Shlagel Farms: Pick-Your-Own Season is Here!

This article is written in partnership with Shlagel Farms.

Spring is finally here! That means it’s time for some nice local fruits and veggies to add to our meals. I know, I know, we have plenty of super markets full of all kinds of produce, but there is nothing better than eating local and seasonal. Even better when you get to pick your own. Not only are we supporting local agriculture, but by eating local we are getting nutrient rich produce. Over the winter we have enjoyed nice local Community Supported Agriculture (CSA), but we are happy to see that there will be more than apples in our menu.

Last week the pick-your-own season opened at Shlagel Farms – one of our favorite local farms. We had been following the progress of their crops on social media and were excited when farmer Russ said it was open season. So, I quickly made plans to visit and get our first collection of the season.

The Farm

Shlagel Farms is about 45 minutes from downtown DC. It is an easy drive for a half day activity with the kids. The farm is small but offers a great variety of pick-your-own crops that change over the course of the season. They also have a nice farmers market with other local products to complete your purchase. We especially love the meat options, frozen and perfectly packaged.


As a non-US native, the idea of pick-your-own is new to me. Having the opportunity to experience this with my children has been extremely special. There is a little science to it but the process is rewarding. Shlagel has strict COVID safety protocols to ensure the safety of the farmers and visitors. Upon arrival, you can head to the market building to pick up your trays. Once there, you will be directed to the area you will be picking from. The picking areas are assigned to avoid crowding and to provide you with a space with enough fruits to take home.

Shlagel Farms


The first crop of the season is strawberries, one of our kids favorites. We collected about 13 pounds between the three of us in about 30 minutes. Not bad for beginners (let us know if you are hiring, farmer Russ!). Of course, they boys were extremely happy with the fruit of their labor, but then came the question on what to do with them.


As soon as we got home, we washed and cleaned our strawberries, testing the quality along the way. We separated some for our weekly consumption and then cleaned some to freeze. We have had a great experience freezing them as they are perfect for shakes. To freeze, we cleaned the sepals and placed them in a baking sheet over parchment paper. Then we placed the tray in the freezer for at least 12 hours before moving to a freezer bag. The key is to freeze them separate them before storing in a bag. I prefer food grade silicone bags like the stasher to prevent freezer burn.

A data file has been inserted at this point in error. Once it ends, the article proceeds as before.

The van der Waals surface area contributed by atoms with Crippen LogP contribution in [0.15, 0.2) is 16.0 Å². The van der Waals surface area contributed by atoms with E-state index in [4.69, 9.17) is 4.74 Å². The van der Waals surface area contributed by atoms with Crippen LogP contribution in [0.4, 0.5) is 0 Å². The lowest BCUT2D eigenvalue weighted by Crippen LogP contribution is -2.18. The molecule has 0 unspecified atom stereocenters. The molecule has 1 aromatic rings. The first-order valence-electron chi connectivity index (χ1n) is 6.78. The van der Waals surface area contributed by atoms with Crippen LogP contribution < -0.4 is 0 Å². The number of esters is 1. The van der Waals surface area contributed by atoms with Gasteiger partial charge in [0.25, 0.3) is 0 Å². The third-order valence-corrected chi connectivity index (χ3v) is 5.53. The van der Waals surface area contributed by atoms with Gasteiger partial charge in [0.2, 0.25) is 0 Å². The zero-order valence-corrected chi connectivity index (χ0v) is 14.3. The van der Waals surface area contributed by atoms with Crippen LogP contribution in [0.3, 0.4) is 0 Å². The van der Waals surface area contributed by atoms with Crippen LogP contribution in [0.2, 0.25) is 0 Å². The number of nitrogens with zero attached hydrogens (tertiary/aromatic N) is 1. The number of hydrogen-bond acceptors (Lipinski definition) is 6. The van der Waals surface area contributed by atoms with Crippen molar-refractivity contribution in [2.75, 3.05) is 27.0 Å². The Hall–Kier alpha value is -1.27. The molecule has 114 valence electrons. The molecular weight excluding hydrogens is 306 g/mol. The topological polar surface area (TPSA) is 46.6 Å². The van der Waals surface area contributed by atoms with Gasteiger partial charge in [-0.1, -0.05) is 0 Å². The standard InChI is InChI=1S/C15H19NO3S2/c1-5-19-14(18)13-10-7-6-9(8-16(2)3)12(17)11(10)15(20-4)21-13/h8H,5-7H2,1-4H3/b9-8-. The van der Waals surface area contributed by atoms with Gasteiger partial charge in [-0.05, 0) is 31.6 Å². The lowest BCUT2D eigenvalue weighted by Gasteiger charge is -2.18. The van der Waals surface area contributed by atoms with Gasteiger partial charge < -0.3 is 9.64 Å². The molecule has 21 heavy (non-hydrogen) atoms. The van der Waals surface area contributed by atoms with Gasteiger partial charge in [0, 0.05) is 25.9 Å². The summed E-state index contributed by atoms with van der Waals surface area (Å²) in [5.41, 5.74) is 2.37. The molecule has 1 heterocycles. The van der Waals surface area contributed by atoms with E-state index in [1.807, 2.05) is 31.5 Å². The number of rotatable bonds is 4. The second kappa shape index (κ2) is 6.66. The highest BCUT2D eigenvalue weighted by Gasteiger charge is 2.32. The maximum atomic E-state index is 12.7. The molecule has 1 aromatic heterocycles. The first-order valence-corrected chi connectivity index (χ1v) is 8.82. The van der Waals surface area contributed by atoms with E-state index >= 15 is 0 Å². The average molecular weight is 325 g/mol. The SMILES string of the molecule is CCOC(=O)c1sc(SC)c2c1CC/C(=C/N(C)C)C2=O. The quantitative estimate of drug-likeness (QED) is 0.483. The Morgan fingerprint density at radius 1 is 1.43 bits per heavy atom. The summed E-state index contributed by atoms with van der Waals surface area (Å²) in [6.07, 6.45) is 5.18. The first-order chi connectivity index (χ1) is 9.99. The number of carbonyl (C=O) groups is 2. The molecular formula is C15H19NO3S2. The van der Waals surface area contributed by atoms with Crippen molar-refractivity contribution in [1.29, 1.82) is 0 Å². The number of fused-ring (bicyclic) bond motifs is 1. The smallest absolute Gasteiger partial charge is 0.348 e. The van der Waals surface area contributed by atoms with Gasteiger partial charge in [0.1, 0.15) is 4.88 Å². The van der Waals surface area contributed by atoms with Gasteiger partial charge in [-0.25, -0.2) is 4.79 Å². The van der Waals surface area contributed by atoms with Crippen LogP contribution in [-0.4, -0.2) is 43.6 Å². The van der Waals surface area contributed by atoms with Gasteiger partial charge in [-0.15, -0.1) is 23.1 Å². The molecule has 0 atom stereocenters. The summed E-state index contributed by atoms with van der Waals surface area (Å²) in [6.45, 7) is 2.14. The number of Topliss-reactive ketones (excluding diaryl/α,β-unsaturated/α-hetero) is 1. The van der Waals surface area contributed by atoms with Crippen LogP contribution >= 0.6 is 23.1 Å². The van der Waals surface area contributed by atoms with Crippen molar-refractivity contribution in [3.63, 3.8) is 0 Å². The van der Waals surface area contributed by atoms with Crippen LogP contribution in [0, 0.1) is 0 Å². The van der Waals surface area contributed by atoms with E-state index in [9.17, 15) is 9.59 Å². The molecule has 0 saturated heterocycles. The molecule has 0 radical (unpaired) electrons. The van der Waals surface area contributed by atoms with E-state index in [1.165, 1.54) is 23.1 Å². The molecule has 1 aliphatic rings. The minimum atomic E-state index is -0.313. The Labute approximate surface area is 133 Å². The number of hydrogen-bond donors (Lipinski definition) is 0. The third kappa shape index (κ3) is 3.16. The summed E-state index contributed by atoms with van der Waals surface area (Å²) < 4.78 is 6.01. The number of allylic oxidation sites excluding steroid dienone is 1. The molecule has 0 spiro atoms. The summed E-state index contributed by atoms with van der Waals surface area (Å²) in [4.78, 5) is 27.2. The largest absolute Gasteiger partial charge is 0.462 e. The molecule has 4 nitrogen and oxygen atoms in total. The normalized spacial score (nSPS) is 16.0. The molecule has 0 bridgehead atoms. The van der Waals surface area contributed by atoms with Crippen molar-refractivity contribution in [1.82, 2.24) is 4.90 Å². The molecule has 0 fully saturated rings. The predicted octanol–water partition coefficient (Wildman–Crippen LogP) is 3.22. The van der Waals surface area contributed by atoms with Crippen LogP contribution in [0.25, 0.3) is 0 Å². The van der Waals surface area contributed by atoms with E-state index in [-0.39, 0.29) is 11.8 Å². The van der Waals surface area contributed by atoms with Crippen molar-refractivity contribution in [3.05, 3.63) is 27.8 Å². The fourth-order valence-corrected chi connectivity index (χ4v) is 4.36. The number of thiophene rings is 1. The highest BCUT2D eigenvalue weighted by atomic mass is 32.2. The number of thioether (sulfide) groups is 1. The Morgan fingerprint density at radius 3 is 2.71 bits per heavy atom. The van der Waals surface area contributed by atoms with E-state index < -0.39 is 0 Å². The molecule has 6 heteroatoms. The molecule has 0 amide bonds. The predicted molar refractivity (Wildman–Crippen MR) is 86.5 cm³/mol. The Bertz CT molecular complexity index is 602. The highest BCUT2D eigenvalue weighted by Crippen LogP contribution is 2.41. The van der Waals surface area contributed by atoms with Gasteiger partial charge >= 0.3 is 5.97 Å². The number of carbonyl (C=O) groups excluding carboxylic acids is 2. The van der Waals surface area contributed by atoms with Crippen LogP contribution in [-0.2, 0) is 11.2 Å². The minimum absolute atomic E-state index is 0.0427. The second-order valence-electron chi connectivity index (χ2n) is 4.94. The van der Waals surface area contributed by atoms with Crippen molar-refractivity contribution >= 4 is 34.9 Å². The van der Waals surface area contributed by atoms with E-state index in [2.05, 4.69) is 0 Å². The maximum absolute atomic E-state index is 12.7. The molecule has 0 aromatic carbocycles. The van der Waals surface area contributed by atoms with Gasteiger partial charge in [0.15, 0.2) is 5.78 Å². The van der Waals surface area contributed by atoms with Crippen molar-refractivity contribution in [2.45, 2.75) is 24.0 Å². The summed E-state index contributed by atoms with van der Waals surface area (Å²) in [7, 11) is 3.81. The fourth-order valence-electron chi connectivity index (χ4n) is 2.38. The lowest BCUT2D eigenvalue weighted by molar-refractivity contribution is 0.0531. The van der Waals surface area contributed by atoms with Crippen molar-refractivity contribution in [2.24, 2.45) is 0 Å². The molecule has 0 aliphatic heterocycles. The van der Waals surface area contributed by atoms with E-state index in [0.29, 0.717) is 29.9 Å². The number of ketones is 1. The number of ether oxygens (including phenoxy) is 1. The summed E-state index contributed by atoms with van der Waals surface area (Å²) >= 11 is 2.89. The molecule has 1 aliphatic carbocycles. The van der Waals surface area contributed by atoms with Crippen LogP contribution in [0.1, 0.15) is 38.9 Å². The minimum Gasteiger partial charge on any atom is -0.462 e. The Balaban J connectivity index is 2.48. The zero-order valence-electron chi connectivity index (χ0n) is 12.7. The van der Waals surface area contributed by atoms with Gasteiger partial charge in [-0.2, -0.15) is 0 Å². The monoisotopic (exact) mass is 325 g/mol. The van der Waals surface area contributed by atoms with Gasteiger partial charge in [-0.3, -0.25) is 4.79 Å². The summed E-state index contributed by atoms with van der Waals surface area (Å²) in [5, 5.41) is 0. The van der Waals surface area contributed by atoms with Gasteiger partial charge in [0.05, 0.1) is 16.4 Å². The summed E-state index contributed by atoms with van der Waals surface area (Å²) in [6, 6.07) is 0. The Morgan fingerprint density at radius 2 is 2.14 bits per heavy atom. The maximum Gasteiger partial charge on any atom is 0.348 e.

So as the days get longer and we try to find things to do with the kids, be sure to pay Shlagel Farms a visit and say hi to our farmer friends. Check out their facebook page for updates on the crops and to see what else is available as the seasons change.

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Tatiana was born in Bogota, Colombia and moved to the United States at age 15. She moved from Houston to DC in 2007 to work for an international organization. She met her husband at work and married in 2011. She has two children: Santiago (2013) and Antonio (2015) and a Masters degree in Conflict Resoliution. After the birth of her second child, she decided to take time off to stay home and focus on the kids. She is passionate about nutrition, self-led weaning and homemade food. The Story of My Table is her Instagram account and blog where she shares her adventures in the kitchen. She strongly believes that a wine a day keeps the doctor away and that the key to parenting two boys is to keep in good shape. She is not a fan of baking, but would occasionally do it to avoid highly processed food. She is an advocate for natural foods, Montessori education and allowing children to get bored. One day she dreams of building an organization where she can combine her passion for food with peacebuilding.